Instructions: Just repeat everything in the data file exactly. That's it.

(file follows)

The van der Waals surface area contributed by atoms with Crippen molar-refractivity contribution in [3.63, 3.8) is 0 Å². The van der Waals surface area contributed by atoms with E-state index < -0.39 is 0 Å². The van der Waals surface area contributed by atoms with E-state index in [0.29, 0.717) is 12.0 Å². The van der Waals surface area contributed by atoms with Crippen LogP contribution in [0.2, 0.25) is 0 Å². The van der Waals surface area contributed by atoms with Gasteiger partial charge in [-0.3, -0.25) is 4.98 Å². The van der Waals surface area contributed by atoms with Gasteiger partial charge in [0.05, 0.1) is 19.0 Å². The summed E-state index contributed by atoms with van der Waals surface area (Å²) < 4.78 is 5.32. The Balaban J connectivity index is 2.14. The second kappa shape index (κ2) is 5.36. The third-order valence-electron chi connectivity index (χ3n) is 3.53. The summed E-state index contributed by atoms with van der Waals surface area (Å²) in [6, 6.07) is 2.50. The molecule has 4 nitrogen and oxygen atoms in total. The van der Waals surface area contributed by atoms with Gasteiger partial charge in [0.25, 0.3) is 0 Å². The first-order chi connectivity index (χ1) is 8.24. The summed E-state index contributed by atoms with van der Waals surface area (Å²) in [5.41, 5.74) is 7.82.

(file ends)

The van der Waals surface area contributed by atoms with Crippen molar-refractivity contribution in [3.63, 3.8) is 0 Å². The van der Waals surface area contributed by atoms with E-state index < -0.39 is 0 Å². The van der Waals surface area contributed by atoms with E-state index in [0.29, 0.717) is 12.0 Å². The van der Waals surface area contributed by atoms with Crippen LogP contribution in [0.2, 0.25) is 0 Å². The van der Waals surface area contributed by atoms with Gasteiger partial charge in [-0.3, -0.25) is 4.98 Å². The van der Waals surface area contributed by atoms with Gasteiger partial charge in [0.05, 0.1) is 19.0 Å². The summed E-state index contributed by atoms with van der Waals surface area (Å²) < 4.78 is 5.32. The Balaban J connectivity index is 2.14. The second kappa shape index (κ2) is 5.36. The third-order valence-electron chi connectivity index (χ3n) is 3.53. The summed E-state index contributed by atoms with van der Waals surface area (Å²) in [6, 6.07) is 2.50. The molecule has 4 nitrogen and oxygen atoms in total. The van der Waals surface area contributed by atoms with Gasteiger partial charge in [0.25, 0.3) is 0 Å². The first-order chi connectivity index (χ1) is 8.24. The summed E-state index contributed by atoms with van der Waals surface area (Å²) in [5.41, 5.74) is 7.82.